The era from 1950 to 1967 was an incredible time of innovation within the University of Minnesota's Department of Surgery in the newly emerging field of open heart surgery. There were many reasons for this, but most importantly it was attributable to the following: (1) the university had excellent facilities, including a unique privately funded 80-bed heart hospital for pediatric and adult patients, and (2) the Department of surgery was led by a chair, owen H. Wangensteen, MD, who "created the milieu and the opportunities for great achievements by many of his pupils," and was considered the "mentor of a thousand surgeons" (Fig. 1, Table 1) (1).
More specifically, Dr. Wangensteen encouraged his medical students to "step out of the box," look at problems in different ways, and not assume that those who went before them had all the answers. He also believed strongly in collaborations with the basic science departments, specifically the Department of Physiology, with the department head, Maurice visscher, who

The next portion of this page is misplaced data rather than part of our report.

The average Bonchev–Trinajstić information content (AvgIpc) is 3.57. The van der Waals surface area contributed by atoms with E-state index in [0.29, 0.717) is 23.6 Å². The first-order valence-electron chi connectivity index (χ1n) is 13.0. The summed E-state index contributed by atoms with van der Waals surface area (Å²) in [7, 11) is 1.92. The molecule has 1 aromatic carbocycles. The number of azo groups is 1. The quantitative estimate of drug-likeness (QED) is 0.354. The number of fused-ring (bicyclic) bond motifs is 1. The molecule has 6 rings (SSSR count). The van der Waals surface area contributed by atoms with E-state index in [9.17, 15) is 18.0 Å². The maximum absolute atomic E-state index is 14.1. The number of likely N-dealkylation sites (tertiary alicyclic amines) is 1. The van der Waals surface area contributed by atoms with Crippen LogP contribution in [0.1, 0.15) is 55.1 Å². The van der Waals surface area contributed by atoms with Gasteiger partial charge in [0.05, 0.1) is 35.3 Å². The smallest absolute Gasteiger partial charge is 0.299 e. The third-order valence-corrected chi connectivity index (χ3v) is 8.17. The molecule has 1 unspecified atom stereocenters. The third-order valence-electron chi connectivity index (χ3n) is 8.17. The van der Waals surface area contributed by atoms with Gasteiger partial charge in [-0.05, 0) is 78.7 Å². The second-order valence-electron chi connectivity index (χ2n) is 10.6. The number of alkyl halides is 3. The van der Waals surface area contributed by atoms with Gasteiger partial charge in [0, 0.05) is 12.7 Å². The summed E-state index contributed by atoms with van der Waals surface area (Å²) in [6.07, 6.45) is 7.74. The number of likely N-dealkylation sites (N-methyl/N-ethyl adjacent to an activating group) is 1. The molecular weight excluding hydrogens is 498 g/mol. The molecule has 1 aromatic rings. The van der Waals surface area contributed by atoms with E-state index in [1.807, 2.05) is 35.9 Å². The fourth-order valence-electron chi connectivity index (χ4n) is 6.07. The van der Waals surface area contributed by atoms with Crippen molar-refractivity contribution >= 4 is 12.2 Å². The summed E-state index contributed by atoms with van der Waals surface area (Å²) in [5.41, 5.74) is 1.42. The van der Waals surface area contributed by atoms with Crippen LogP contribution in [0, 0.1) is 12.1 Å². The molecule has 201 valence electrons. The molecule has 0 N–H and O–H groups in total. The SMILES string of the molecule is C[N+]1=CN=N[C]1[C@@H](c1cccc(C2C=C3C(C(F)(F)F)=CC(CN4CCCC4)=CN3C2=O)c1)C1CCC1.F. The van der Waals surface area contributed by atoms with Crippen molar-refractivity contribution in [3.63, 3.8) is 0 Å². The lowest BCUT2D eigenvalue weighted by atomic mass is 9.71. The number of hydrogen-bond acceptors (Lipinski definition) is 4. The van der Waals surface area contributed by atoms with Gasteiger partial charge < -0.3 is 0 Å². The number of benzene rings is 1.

From: Handbook of Cardiac Anatomy, Physiology, and Devices Edited by: P. A. Iaizzo © Humana Press Inc., Totowa, NJ
played an integral role in supporting both research and the clinical training of surgical residents. To that end, Wangensteen instituted a 2-year research program for all residents; this surgical PhD program was the only one in the country at its inception, and it still exists today.
An important part of the innovative surge was that many surgical residents were returning from World War II, which had recently provided them with life-and-death situations when managing MASH (mobile army surgical hospital) units—they had little or no fear of death. Their generation was not afraid of "pushing the envelope" to help patients. By today's standards, they would be viewed as "mavericks" or "cowboys," but in fact they had little to lose, as on the battlefields where they received their early exposure; their patients were dying or had little chance of survival without the novel techniques successfully implemented in Minnesota.
One of these young war-experienced surgeons was C. Walton Lillehei, who returned to the university of Minnesota in 1950 to complete his surgical residency after leading an Army MASH unit in both North Africa and Italy (Fig. 2). Walt, as he was
Fig. 1. "The Chief," Dr. Owen H. Wangensteen, the youngest Surgery Department chair at age 31 years (chair from 1930 to 1967).
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